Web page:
Quartz Crystal Ageing
- over time quartz crystals steadily move their frequency by a very small degree. The process by which this occurs is known as ageing.
Quartz crystal technology tutorial includes:• Quartz crystals • Theory & operation • Crystal cuts • Quartz crystal ageing • Manufacture • Quartz crystal specifications • VCXO • TCXO • OCXO • Crystal bandpass filters • Monolithic crystal filter
Quartz crystals used in filters and oscillators in electronic circuits are renowned for their performance, stability, frequency tolerance and their high Q.
Yet they do change their frequency very slightly with time in a process known as ageing.
Although the frequency variations are small by many standards, they are permanent and may have an effect in some applications where the frequency is of great importance. As a result manufacturing techniques take account of this to reduce the effects of ageing in these crystals as far as possible.
Quartz crystal ageing basics
Ageing is caused by a number of interrelated factors. These include elements related to the manufacture, and others resulting from the way the crystal is used
- Crystal lattice contamination:
- Crystal surface change :
- Thermal effects:
- Wire fatigue:
- Drive level:
- Frictional wear :
The design of the circuit in which the crystal will be used also has an effect. By keeping the drive levels low again the crystal ageing will be less.
As expected the rates of change of the crystal frequency vary with the time after manufacture. The maximum rate of change of frequency occurs immediately after manufacture and decays thereafter. As a guide it is found that it is fastest within the first 45 days of operation. Even so there is always some degree of ageing throughout the life of the crystal. In view of the fact that the greatest rate of change is immediately after manufacture, high tolerance items are run for some time before being shipped. In very high tolerance items this may extend to a few months of operation.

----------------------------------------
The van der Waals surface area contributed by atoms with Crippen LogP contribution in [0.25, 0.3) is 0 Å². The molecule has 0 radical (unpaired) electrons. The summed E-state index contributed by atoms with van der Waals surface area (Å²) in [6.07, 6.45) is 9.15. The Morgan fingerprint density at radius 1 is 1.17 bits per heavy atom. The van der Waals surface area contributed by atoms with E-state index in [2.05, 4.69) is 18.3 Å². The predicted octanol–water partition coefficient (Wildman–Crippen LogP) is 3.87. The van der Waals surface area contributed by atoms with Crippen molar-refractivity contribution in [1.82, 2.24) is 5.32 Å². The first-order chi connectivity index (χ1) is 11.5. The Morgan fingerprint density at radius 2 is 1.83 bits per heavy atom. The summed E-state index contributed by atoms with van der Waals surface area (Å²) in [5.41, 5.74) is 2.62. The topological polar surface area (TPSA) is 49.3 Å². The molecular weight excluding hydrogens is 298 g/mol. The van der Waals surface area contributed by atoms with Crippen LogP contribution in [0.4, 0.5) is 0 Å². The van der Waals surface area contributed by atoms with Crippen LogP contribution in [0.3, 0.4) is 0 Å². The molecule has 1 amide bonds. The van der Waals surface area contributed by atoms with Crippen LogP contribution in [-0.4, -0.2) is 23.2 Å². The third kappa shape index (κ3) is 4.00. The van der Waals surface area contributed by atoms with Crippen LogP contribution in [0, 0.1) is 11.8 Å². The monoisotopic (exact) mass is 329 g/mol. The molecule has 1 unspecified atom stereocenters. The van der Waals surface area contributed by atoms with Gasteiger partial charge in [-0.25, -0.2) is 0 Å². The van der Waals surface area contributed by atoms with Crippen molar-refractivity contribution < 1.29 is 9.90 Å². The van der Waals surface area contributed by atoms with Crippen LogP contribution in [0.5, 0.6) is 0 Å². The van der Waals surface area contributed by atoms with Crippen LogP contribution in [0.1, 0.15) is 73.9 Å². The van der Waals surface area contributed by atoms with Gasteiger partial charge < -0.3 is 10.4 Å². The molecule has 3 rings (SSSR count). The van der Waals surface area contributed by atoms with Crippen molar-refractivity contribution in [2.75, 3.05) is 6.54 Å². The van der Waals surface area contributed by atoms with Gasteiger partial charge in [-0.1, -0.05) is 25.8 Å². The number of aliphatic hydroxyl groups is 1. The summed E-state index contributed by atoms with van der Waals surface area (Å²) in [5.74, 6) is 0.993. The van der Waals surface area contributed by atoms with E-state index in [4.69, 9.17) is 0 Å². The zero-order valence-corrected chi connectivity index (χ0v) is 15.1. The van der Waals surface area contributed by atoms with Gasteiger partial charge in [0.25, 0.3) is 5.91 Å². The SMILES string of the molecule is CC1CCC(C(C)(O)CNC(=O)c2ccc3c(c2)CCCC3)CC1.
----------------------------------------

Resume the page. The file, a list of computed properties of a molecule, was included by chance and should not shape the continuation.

Once the ageing rate has settled it is found that typical figures can be quoted for many types. It is found that one of the main variations is the type of encapsulation that is used. The two most common methods of encapsulation for through-hole crystals are resistance weld and cold weld. These will typically give figures of around 5 parts per million (ppm) for a resistance weld sealed encapsulation, and 2 ppm for a cold weld sealed encapsulation using an HC43/U holder. These both move in a downward direction. Glass encapsulated crystals may also be found on some occasions. These tend to move in an upward direction, and may have a tolerance or slightly less than 5 ppm. Also there is a wide variety of surface mount crystals. A typical plastic package or a glass seam weld package may give around ±5 ppm while a metal seam weld package may give less than 3 ppm.
If the crystal is maintained in the same circuit and at the same temperature then the effects of ageing may stabilise after some years of operation. However if these are changed they may cause the ageing rate to change. It may even alter direction.
Minimising ageing effects
Cleanliness of the environment around the crystal is one of the main ways of reducing ageing. It is therefore essential to ensure that the crystal package or encapsulation is not damaged in anyway. The seal should not be damaged, nor the pins bent as this may break the seal.
Where very high performance is required, often the oscillators will be pre-aged i.e. run at temperature to ensure that the period of maximum aging rate has been passed before the unit is delivered.
While the effects of ageing may not be of importance in applications such as clock oscillators for running many digital circuits, they are important where high frequency stability is required. By choosing the right crystal, these effects can be kept within reasonable limits so that they do not cause any problems.
By Ian Poole
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